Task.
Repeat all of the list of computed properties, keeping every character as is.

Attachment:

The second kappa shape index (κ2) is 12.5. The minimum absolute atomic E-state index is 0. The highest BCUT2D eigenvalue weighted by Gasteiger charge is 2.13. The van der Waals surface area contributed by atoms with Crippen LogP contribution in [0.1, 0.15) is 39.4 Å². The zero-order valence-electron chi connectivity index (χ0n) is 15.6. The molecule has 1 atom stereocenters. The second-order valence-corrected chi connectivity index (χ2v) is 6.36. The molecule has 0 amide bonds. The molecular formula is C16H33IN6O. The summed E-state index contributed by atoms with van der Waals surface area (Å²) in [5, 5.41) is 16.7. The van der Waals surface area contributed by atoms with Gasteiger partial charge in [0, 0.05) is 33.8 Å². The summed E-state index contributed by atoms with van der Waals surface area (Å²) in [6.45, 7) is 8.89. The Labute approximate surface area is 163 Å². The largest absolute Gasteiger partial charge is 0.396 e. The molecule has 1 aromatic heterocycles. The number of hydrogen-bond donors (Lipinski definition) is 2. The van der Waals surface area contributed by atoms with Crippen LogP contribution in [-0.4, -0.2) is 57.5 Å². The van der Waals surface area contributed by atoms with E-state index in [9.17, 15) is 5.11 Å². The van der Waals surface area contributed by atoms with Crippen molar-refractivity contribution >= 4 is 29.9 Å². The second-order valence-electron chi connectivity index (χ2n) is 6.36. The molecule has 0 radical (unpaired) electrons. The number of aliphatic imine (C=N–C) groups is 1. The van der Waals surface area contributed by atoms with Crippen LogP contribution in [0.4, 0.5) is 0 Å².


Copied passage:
The second kappa shape index (κ2) is 12.5. The minimum absolute atomic E-state index is 0. The highest BCUT2D eigenvalue weighted by Gasteiger charge is 2.13. The van der Waals surface area contributed by atoms with Crippen LogP contribution in [0.1, 0.15) is 39.4 Å². The zero-order valence-electron chi connectivity index (χ0n) is 15.6. The molecule has 1 atom stereocenters. The second-order valence-corrected chi connectivity index (χ2v) is 6.36. The molecule has 0 amide bonds. The molecular formula is C16H33IN6O. The summed E-state index contributed by atoms with van der Waals surface area (Å²) in [5, 5.41) is 16.7. The van der Waals surface area contributed by atoms with Gasteiger partial charge in [0, 0.05) is 33.8 Å². The summed E-state index contributed by atoms with van der Waals surface area (Å²) in [6.45, 7) is 8.89. The Labute approximate surface area is 163 Å². The largest absolute Gasteiger partial charge is 0.396 e. The molecule has 1 aromatic heterocycles. The number of hydrogen-bond donors (Lipinski definition) is 2. The van der Waals surface area contributed by atoms with Crippen LogP contribution in [-0.4, -0.2) is 57.5 Å². The van der Waals surface area contributed by atoms with E-state index in [9.17, 15) is 5.11 Å². The van der Waals surface area contributed by atoms with Crippen molar-refractivity contribution >= 4 is 29.9 Å². The second-order valence-electron chi connectivity index (χ2n) is 6.36. The molecule has 0 radical (unpaired) electrons. The number of aliphatic imine (C=N–C) groups is 1. The van der Waals surface area contributed by atoms with Crippen LogP contribution in [0.4, 0.5) is 0 Å².